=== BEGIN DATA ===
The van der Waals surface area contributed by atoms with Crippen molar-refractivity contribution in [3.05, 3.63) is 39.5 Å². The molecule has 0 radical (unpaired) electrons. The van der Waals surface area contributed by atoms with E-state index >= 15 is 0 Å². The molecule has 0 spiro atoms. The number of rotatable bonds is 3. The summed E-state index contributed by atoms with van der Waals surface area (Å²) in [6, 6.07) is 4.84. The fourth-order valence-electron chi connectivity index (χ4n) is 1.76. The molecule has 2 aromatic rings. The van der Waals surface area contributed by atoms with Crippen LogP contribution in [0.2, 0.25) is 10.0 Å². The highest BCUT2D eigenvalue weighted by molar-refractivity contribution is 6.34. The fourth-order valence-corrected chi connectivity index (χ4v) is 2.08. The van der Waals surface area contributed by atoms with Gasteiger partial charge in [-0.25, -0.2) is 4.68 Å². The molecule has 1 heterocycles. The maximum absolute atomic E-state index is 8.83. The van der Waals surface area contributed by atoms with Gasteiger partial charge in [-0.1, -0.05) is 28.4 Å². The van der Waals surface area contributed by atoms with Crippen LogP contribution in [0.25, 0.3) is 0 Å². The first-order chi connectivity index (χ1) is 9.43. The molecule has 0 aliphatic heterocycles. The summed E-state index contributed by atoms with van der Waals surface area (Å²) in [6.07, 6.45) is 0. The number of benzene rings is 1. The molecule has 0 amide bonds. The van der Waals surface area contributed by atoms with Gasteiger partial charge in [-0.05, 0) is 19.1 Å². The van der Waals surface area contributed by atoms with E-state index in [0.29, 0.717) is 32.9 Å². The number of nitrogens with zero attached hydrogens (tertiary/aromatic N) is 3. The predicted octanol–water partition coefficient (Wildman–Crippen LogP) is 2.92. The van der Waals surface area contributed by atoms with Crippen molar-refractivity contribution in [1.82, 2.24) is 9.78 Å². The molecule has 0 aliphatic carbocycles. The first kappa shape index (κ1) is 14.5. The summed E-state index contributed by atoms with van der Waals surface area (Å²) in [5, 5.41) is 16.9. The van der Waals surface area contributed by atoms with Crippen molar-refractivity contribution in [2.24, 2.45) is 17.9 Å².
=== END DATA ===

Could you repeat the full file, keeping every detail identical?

The van der Waals surface area contributed by atoms with Crippen molar-refractivity contribution in [3.05, 3.63) is 39.5 Å². The molecule has 0 radical (unpaired) electrons. The van der Waals surface area contributed by atoms with E-state index >= 15 is 0 Å². The molecule has 0 spiro atoms. The number of rotatable bonds is 3. The summed E-state index contributed by atoms with van der Waals surface area (Å²) in [6, 6.07) is 4.84. The fourth-order valence-electron chi connectivity index (χ4n) is 1.76. The molecule has 2 aromatic rings. The van der Waals surface area contributed by atoms with Crippen LogP contribution in [0.2, 0.25) is 10.0 Å². The highest BCUT2D eigenvalue weighted by molar-refractivity contribution is 6.34. The fourth-order valence-corrected chi connectivity index (χ4v) is 2.08. The van der Waals surface area contributed by atoms with Gasteiger partial charge in [-0.25, -0.2) is 4.68 Å². The molecule has 1 heterocycles. The maximum absolute atomic E-state index is 8.83. The van der Waals surface area contributed by atoms with Gasteiger partial charge in [-0.1, -0.05) is 28.4 Å². The van der Waals surface area contributed by atoms with Crippen LogP contribution in [0.25, 0.3) is 0 Å². The first-order chi connectivity index (χ1) is 9.43. The molecule has 0 aliphatic heterocycles. The summed E-state index contributed by atoms with van der Waals surface area (Å²) in [6.07, 6.45) is 0. The number of benzene rings is 1. The molecule has 0 amide bonds. The van der Waals surface area contributed by atoms with Gasteiger partial charge in [-0.05, 0) is 19.1 Å². The van der Waals surface area contributed by atoms with E-state index in [0.29, 0.717) is 32.9 Å². The number of nitrogens with zero attached hydrogens (tertiary/aromatic N) is 3. The predicted octanol–water partition coefficient (Wildman–Crippen LogP) is 2.92. The van der Waals surface area contributed by atoms with Crippen molar-refractivity contribution in [1.82, 2.24) is 9.78 Å². The molecule has 0 aliphatic carbocycles. The first kappa shape index (κ1) is 14.5. The summed E-state index contributed by atoms with van der Waals surface area (Å²) in [5, 5.41) is 16.9. The van der Waals surface area contributed by atoms with Crippen molar-refractivity contribution in [2.24, 2.45) is 17.9 Å².